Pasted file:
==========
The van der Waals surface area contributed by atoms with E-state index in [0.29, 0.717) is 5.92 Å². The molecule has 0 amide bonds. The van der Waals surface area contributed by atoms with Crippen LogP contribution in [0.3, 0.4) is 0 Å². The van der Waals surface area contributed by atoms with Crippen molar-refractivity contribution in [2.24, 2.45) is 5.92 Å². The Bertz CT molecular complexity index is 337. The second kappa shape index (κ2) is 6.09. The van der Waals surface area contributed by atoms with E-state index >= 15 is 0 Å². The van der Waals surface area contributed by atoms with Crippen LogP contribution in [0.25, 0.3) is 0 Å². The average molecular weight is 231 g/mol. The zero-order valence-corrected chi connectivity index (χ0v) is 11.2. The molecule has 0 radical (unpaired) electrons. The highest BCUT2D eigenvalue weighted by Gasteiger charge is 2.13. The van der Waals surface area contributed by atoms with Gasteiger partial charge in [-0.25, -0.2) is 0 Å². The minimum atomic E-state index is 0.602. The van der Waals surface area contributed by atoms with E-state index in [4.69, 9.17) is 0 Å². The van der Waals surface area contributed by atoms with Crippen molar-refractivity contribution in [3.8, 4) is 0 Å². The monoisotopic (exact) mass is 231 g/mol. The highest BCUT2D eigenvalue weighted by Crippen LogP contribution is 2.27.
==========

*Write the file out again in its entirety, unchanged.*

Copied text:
The van der Waals surface area contributed by atoms with E-state index in [0.29, 0.717) is 5.92 Å². The molecule has 0 amide bonds. The van der Waals surface area contributed by atoms with Crippen LogP contribution in [0.3, 0.4) is 0 Å². The van der Waals surface area contributed by atoms with Crippen molar-refractivity contribution in [2.24, 2.45) is 5.92 Å². The Bertz CT molecular complexity index is 337. The second kappa shape index (κ2) is 6.09. The van der Waals surface area contributed by atoms with E-state index >= 15 is 0 Å². The van der Waals surface area contributed by atoms with Crippen LogP contribution in [0.25, 0.3) is 0 Å². The average molecular weight is 231 g/mol. The zero-order valence-corrected chi connectivity index (χ0v) is 11.2. The molecule has 0 radical (unpaired) electrons. The highest BCUT2D eigenvalue weighted by Gasteiger charge is 2.13. The van der Waals surface area contributed by atoms with Gasteiger partial charge in [-0.25, -0.2) is 0 Å². The minimum atomic E-state index is 0.602. The van der Waals surface area contributed by atoms with E-state index in [4.69, 9.17) is 0 Å². The van der Waals surface area contributed by atoms with Crippen molar-refractivity contribution in [3.8, 4) is 0 Å². The monoisotopic (exact) mass is 231 g/mol. The highest BCUT2D eigenvalue weighted by Crippen LogP contribution is 2.27.